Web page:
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Son evicts step-mum married to a fellow woman from her land

A woman who has been “married” to another for 24 years has been evicted from their home by her step-son, claiming the practice is no longer supported by the Constitution.

Among the Nandi sub-tribe of the Kalenjin community, it was acceptable for a barren woman to “marry” another woman and sire children for her in a customary union.

In this case, the children would then take on the name of the woman who “marries”’ their mother.

But in Cheptil Village of Nandi County, a family that was raised through such arrangement has been evicted from their home by one of their step-children who alleged that such marriages were no longer recognised in the 2010 Constitution and hence the offspring are not entitled to inherit any property.


The stepson, a regular police officer based in Butere, Kakamega County, is alleged to have hired goons, who stormed Ms Teresa Ng’eny’s home and demolished her one-bedroom house together with two other houses belonging to her sons on May 21, 2016.

Teresa and her “husband” Cheptalam Ngeny were both evicted.

The two are now struggling to acquire alternative residence.

Their neighbours watched from a distance as the houses were brought down by the armed men, whom Teresa accuses of stealing her Sh250,000 she had in her house and taking away her seven bags of maize.

Teresa said that her step-son wants to evict her from her 22-acre piece of land because of Kalenjin cultural beliefs.


She had been married to her co-wife under the Nandi customary law in a ceremony held in 1994 at Nandi Cheptil farm. Together they had nine children.

The institution of woman-to-woman marriage, which has been in existence for centuries, is still practiced in some Kenyan communities.

In such arrangements, a barren woman enters into a marriage agreement with another woman for the sole purpose of having children.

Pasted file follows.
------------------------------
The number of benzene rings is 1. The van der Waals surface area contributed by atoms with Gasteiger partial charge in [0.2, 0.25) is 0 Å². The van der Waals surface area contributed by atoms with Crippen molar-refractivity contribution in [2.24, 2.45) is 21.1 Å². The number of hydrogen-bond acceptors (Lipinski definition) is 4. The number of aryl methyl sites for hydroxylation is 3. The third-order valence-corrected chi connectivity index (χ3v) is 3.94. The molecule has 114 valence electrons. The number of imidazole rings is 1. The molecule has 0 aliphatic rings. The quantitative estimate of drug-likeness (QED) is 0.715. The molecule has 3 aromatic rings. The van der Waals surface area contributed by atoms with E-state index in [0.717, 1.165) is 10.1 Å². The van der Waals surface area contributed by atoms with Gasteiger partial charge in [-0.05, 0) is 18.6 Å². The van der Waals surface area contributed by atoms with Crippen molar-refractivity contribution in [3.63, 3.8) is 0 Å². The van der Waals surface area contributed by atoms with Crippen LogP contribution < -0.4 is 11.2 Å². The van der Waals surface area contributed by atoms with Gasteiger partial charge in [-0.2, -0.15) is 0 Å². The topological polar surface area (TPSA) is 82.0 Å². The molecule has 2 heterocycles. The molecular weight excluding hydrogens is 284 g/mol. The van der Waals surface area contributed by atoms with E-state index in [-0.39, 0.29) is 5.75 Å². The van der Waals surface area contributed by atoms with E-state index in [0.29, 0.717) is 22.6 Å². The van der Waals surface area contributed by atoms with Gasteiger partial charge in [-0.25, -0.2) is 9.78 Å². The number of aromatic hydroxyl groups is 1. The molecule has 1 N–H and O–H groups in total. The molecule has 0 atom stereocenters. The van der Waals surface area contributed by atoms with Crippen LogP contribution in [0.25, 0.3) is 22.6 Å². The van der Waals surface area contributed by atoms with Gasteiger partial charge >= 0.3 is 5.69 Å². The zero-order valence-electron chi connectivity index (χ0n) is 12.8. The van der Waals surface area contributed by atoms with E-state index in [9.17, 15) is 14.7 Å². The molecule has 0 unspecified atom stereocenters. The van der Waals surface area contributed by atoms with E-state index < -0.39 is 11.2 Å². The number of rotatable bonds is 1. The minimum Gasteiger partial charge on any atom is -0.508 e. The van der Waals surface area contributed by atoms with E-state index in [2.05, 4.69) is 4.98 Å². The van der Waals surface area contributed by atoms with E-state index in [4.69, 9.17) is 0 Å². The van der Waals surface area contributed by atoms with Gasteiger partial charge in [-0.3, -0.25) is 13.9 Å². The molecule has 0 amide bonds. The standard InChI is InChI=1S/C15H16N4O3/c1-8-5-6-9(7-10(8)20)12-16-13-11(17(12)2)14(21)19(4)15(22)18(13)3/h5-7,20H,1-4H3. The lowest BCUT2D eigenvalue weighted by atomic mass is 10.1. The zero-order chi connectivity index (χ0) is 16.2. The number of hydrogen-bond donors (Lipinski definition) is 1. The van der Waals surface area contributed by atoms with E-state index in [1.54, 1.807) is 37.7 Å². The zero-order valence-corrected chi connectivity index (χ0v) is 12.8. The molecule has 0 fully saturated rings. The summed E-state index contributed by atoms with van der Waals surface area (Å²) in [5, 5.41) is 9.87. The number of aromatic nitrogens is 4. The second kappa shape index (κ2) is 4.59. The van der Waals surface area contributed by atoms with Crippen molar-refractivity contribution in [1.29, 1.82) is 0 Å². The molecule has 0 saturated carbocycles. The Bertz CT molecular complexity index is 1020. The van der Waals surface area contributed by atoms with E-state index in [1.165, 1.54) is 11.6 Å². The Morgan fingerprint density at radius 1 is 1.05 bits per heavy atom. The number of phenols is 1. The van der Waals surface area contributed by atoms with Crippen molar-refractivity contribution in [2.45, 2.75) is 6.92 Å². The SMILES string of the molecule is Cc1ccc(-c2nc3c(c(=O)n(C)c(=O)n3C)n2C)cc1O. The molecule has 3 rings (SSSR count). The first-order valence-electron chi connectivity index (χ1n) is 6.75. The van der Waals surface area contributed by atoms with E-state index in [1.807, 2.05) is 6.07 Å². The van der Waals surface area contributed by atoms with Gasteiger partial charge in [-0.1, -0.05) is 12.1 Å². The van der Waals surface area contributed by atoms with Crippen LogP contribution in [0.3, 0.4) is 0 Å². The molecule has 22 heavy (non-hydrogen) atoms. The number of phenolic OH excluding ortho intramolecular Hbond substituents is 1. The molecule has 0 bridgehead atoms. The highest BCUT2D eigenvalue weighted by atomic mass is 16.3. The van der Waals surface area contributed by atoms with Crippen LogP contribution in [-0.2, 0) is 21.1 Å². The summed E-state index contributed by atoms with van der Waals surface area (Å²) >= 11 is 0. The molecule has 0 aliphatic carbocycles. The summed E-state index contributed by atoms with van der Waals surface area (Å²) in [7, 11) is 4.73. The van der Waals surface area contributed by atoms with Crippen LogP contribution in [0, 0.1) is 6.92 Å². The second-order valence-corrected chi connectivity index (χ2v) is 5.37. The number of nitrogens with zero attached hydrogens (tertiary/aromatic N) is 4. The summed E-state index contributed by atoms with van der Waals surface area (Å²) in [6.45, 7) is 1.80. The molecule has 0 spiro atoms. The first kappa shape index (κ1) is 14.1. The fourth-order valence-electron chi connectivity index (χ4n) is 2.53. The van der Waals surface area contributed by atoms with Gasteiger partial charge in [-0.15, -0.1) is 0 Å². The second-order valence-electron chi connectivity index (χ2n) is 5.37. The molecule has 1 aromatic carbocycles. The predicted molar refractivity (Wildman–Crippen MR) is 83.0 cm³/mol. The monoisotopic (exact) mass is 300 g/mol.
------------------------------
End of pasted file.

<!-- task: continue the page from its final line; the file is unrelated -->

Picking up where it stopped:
The barren woman becomes the “father” of the children as he is the “husband” in the arrangement.

“I have been married in this family since 1992 and I have sired nine children for my co-wife as our customary beliefs allows that.

“In 2013, one of my co-wives’ sons, who is a police officer in Butere, asked me to leave the piece of land, saying it was against the 2010 Constitution for me to own a piece of land,” said Teresa.


According to her, her life is in danger as the stepson is using his position to intimidate and frustrate her.

She is now living in a makeshift tent on the same piece of land that is at the centre of the dispute.

“Which land will I give my sons if I was to surrender this one?” she posed.

She has now petitioned both the county and national governments to intervene and solve the matter and save her from the agony she is currently going through.

“Our request is for the government to take up this issue because the police are not of help at all. It is really unfortunate that we have to sleep in the cold,” Teresa pleaded.

Kabiyet Sub-county administrator Rachel Wamalwa said the matter was being handled by the police.

Michael Wabomba Masinde, an advocate of the High Court specializing in child and family law, said the Constitution recognises these “marriage” arrangements and the right for dependants to inherit property, citing section 29 of the Law of Succession Act.

“Dependant means the wife or wives, or former wife or wives, and the children of the deceased whether or not maintained by the deceased immediately prior to his death.


“The children born in a woman-to-woman customary union are regarded by law as children under this definition, and the same applies to the word wife,” states the law, he said.

However, Mr Masinde said that for woman-to-woman customary unions to be deemed valid, the marrying woman must be childless, dowry must be paid, the husband to the marrying woman must have been deceased, and the marriage must not be repugnant to the Constitution and to justice and morality.

According to Philip Barno, a Nandi elder and retired chief, such marriages were very common among the Nandi community and were highly respected.

He identified such marriages as Chebositab gogo, translated as wife of grandmother.

Having an heir who could watch over the property even after the passing on of the couples was very important hence the need for a woman to marry another woman who could sire children for her.


“Such an issue need not go the police. Elders just need to sit down and sort it out,” said Mr Barno.

According to the law, this kind of marriage can take place whether the husband of the barren woman is alive or dead. If the husband is alive the other woman is allowed to have sexual relations with the husband for the purpose of having children.

Any offspring of this relationship will be regarded as the children of the barren woman.

Where the husband is dead, she must select a man from her husband’s family or allow the woman to select whom she wants to have children with.

This is also common among the Kisii, Taita and Kuria tribes.